Spring is the most ideal time of the year to visit Dong Van as peach and plum trees are in full bloom. Unique Dong Van Market operates every Sunday is among the largest and busiest in the northern mountains.
Spring hues bursts at Dong Van Plateau in Ha Giang Province:
Over the past 10 years, lensman Nguyen Huu Thong has made a spring journey to Dong Van Plateau in Ha Giang Province to capture colorful local life.
The road to Pho Cao Commune, located on 4C Highway, around 30 km from Dong Van Town, is covered in a cloudy mist and surrounded by white plum blossoms that herald spring.
Around 160 kilometers from the center of Ha Giang, a northern mountainous province bordering China, Dong Van, a small, quiet town located in a valley surrounded by rocky cliffs, is home to a mixed community of Tay, Nung and H’Mong that can be found tending their terraced fields from April to May.
Pho Cao is home to 5,000 H’Mong locals who reside in unique earthen homes featuring yellow walls and stone fences.
Spring is the most ideal time of the year to visit Dong Van as peach and plum trees are in full bloom.
A couple plow their land for a new crop in an early morning in Pho Cao.
Thong explained that after three months of winter, the rocky plateau experiences a burst of color, bird song and dazzling sunshine, after days swathed in rain.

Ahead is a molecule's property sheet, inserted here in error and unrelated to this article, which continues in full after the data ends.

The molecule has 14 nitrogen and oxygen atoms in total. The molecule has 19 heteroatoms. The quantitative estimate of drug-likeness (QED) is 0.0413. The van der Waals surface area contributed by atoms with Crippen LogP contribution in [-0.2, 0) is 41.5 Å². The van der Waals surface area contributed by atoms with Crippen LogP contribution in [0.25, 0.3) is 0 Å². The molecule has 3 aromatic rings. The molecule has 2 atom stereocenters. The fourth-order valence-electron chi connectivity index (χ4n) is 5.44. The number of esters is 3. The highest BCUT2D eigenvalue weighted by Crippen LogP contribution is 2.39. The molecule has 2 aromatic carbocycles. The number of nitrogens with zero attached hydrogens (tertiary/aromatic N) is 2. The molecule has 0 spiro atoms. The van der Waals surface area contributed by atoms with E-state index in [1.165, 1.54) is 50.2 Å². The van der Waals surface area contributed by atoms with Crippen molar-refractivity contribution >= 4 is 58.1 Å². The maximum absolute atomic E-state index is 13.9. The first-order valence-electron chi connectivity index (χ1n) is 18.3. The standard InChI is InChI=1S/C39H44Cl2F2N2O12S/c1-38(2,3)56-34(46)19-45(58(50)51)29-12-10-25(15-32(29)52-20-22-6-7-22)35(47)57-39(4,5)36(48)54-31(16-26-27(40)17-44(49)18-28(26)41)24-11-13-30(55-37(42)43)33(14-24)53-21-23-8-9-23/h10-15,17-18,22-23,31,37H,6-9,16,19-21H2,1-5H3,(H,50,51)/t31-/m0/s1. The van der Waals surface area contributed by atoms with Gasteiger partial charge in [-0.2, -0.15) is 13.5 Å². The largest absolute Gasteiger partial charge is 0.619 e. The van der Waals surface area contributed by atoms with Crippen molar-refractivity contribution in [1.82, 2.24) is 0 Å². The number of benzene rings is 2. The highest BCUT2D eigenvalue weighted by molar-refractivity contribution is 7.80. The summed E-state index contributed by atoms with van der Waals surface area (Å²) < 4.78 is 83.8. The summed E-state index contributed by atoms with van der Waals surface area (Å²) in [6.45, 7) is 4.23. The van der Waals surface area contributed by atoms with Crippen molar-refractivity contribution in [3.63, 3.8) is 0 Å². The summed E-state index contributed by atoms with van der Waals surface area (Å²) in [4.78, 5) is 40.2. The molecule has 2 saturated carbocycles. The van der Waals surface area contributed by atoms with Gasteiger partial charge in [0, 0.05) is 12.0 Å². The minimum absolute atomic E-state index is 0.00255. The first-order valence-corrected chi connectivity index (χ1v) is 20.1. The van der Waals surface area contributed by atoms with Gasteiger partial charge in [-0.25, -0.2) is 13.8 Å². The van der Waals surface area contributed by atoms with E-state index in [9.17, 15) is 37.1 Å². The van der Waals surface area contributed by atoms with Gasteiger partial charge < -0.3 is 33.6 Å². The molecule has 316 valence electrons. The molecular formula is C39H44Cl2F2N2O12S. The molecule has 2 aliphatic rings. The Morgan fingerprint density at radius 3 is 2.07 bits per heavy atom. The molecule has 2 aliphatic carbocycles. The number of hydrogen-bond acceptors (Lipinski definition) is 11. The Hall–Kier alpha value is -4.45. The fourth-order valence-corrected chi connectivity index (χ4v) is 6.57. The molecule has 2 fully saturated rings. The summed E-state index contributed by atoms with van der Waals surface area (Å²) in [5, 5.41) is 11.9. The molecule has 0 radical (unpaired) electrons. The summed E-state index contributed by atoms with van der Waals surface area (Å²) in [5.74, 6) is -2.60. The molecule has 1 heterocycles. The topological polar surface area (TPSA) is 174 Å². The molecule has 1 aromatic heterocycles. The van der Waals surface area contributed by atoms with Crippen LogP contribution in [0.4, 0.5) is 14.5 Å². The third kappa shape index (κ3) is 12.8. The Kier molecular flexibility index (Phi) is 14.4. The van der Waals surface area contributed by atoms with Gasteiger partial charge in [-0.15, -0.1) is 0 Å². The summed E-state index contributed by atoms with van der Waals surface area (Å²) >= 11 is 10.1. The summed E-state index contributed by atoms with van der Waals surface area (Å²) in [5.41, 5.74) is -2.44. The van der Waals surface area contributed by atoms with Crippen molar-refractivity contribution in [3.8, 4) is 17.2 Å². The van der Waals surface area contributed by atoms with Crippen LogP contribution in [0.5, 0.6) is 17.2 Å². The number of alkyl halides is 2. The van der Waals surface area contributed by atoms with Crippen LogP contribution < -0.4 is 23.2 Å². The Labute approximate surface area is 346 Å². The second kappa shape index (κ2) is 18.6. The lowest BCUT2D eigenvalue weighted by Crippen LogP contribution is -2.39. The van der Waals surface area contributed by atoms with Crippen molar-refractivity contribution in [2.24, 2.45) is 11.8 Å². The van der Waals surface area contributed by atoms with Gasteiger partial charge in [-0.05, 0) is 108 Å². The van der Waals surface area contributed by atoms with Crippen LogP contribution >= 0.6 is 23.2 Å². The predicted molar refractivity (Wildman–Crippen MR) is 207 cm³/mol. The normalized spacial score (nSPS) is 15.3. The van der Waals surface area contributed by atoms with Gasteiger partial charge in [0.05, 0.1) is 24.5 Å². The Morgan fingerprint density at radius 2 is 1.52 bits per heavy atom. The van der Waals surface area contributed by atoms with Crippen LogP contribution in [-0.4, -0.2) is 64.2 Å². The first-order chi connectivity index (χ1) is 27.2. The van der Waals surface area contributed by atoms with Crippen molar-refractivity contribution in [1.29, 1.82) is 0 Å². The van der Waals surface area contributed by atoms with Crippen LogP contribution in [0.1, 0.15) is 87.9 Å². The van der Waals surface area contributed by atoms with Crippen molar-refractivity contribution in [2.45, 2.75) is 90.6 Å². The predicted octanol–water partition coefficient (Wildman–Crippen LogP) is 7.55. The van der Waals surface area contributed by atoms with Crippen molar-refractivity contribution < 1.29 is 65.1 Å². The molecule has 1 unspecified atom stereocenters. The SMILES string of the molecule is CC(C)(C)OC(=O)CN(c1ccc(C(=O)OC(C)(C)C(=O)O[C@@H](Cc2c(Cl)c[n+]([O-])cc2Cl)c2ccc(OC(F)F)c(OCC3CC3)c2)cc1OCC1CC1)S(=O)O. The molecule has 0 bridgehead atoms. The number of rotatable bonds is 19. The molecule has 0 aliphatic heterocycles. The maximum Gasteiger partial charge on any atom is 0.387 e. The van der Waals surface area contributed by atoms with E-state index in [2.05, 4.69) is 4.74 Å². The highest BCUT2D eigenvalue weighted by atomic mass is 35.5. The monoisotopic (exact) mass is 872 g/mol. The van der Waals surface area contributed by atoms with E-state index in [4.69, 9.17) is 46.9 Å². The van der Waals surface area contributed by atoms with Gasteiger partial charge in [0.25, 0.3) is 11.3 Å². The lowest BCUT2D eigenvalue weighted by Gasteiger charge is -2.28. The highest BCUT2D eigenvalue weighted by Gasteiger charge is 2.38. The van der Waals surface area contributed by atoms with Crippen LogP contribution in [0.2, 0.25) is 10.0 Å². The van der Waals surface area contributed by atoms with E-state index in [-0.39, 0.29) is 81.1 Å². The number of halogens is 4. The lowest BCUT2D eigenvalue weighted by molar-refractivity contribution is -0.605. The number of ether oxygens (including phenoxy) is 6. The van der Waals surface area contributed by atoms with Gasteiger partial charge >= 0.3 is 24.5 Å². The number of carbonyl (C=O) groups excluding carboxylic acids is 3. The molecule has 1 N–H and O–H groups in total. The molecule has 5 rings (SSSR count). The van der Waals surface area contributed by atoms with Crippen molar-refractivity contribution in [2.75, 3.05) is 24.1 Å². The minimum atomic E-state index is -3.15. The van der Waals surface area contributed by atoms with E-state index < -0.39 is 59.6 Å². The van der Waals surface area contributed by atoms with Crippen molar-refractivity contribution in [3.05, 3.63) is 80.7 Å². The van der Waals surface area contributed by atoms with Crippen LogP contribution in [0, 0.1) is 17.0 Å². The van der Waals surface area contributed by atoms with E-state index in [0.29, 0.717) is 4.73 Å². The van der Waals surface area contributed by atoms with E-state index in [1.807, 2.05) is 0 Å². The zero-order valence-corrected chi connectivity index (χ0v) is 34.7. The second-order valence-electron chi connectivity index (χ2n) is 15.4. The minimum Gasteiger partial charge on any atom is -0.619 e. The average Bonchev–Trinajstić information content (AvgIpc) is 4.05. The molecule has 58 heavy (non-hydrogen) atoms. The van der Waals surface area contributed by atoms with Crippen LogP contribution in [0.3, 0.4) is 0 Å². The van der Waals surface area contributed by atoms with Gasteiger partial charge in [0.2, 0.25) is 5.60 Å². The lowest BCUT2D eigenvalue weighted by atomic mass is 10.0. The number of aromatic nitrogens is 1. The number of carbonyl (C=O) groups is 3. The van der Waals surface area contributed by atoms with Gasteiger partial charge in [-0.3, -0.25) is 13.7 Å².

A group of H’Mong locals in traditional costumes gather to celebrate spring gracing the highlands province.
Two H’Mong girls transport yellow cabbage flowers.
Spring atmosphere in Sung La Commune, located along 4C Highway, connecting Yen Minh District with the center of Dong Van Town.
A H’Mong woman dries clothes on peach tree branches.
A yellow-walled home provides the charming backdrop for a playful H’Mong girl in Sung La.
Thong’s “Flea Market Breakfast” won the Grand Prize at an international photo contest organized by U.S.-based Smithsonian Magazine in 2018. One year later, the photo scooped the silver medal at the 10th National Art Photo Festival in Vietnam.
Unique Dong Van Market operates every Sunday from 5 a.m. to 10 a.m. and is among the largest and busiest in the northern mountains. The market boasts H’Mong, Han, Dao, Giay, and Tay produce and serves as a meeting place for young women in their colorful traditional costumes. On market days, villagers light up the town with red lanterns to fight off the harsh winter cold.